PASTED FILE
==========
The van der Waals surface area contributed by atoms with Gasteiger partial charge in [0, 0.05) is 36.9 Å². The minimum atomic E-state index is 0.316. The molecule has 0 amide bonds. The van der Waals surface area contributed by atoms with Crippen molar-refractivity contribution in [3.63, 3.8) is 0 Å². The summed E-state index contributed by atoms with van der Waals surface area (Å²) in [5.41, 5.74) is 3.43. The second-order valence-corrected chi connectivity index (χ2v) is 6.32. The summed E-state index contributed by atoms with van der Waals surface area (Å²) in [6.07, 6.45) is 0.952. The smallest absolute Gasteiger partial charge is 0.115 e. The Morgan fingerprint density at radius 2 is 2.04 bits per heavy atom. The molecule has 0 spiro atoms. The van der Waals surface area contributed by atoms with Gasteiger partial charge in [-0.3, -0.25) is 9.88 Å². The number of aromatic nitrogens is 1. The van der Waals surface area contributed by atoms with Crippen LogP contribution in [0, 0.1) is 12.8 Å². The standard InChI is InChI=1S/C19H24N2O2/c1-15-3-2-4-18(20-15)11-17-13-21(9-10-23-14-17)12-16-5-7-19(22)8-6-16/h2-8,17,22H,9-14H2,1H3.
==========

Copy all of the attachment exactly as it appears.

The van der Waals surface area contributed by atoms with Gasteiger partial charge in [0, 0.05) is 36.9 Å². The minimum atomic E-state index is 0.316. The molecule has 0 amide bonds. The van der Waals surface area contributed by atoms with Crippen molar-refractivity contribution in [3.63, 3.8) is 0 Å². The summed E-state index contributed by atoms with van der Waals surface area (Å²) in [5.41, 5.74) is 3.43. The second-order valence-corrected chi connectivity index (χ2v) is 6.32. The summed E-state index contributed by atoms with van der Waals surface area (Å²) in [6.07, 6.45) is 0.952. The smallest absolute Gasteiger partial charge is 0.115 e. The Morgan fingerprint density at radius 2 is 2.04 bits per heavy atom. The molecule has 0 spiro atoms. The van der Waals surface area contributed by atoms with Gasteiger partial charge in [-0.3, -0.25) is 9.88 Å². The number of aromatic nitrogens is 1. The van der Waals surface area contributed by atoms with Crippen LogP contribution in [0, 0.1) is 12.8 Å². The standard InChI is InChI=1S/C19H24N2O2/c1-15-3-2-4-18(20-15)11-17-13-21(9-10-23-14-17)12-16-5-7-19(22)8-6-16/h2-8,17,22H,9-14H2,1H3.